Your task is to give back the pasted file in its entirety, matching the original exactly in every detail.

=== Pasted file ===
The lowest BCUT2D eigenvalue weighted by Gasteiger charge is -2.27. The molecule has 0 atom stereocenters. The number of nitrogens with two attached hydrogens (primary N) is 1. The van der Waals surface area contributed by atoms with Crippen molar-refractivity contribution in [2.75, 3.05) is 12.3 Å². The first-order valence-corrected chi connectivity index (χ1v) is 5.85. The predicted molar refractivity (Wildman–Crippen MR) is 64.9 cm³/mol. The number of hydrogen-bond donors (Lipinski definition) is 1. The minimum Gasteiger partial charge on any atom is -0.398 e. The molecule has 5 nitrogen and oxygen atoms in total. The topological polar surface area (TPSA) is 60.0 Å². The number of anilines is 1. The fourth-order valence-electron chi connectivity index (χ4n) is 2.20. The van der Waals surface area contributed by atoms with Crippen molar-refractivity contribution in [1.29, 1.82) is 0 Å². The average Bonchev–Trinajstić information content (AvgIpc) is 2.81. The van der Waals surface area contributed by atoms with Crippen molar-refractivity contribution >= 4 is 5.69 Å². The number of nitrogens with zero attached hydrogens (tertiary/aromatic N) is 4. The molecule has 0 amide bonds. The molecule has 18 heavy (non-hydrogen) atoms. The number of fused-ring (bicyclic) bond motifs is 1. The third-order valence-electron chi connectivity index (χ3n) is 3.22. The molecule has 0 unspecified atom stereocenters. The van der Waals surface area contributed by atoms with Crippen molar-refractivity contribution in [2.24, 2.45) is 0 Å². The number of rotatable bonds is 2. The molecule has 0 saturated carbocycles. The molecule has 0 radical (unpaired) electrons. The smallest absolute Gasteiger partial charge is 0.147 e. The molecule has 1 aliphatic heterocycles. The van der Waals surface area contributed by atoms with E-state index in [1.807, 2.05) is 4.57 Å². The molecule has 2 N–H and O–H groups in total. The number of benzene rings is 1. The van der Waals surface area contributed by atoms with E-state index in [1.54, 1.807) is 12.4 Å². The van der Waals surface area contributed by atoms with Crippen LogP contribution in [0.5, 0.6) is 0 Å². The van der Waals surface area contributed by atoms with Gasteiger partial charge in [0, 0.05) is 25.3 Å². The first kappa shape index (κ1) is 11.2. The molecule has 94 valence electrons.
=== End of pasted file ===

The lowest BCUT2D eigenvalue weighted by Gasteiger charge is -2.27. The molecule has 0 atom stereocenters. The number of nitrogens with two attached hydrogens (primary N) is 1. The van der Waals surface area contributed by atoms with Crippen molar-refractivity contribution in [2.75, 3.05) is 12.3 Å². The first-order valence-corrected chi connectivity index (χ1v) is 5.85. The predicted molar refractivity (Wildman–Crippen MR) is 64.9 cm³/mol. The number of hydrogen-bond donors (Lipinski definition) is 1. The minimum Gasteiger partial charge on any atom is -0.398 e. The molecule has 5 nitrogen and oxygen atoms in total. The topological polar surface area (TPSA) is 60.0 Å². The number of anilines is 1. The fourth-order valence-electron chi connectivity index (χ4n) is 2.20. The van der Waals surface area contributed by atoms with Crippen molar-refractivity contribution in [1.29, 1.82) is 0 Å². The average Bonchev–Trinajstić information content (AvgIpc) is 2.81. The van der Waals surface area contributed by atoms with Crippen molar-refractivity contribution >= 4 is 5.69 Å². The number of nitrogens with zero attached hydrogens (tertiary/aromatic N) is 4. The molecule has 0 amide bonds. The molecule has 18 heavy (non-hydrogen) atoms. The number of fused-ring (bicyclic) bond motifs is 1. The third-order valence-electron chi connectivity index (χ3n) is 3.22. The molecule has 0 unspecified atom stereocenters. The van der Waals surface area contributed by atoms with Crippen molar-refractivity contribution in [2.24, 2.45) is 0 Å². The number of rotatable bonds is 2. The molecule has 0 saturated carbocycles. The molecule has 0 radical (unpaired) electrons. The smallest absolute Gasteiger partial charge is 0.147 e. The molecule has 1 aliphatic heterocycles. The van der Waals surface area contributed by atoms with E-state index in [1.807, 2.05) is 4.57 Å². The molecule has 2 N–H and O–H groups in total. The number of benzene rings is 1. The van der Waals surface area contributed by atoms with E-state index in [1.54, 1.807) is 12.4 Å². The van der Waals surface area contributed by atoms with Crippen LogP contribution in [0.5, 0.6) is 0 Å². The van der Waals surface area contributed by atoms with Gasteiger partial charge in [0, 0.05) is 25.3 Å². The first kappa shape index (κ1) is 11.2. The molecule has 94 valence electrons.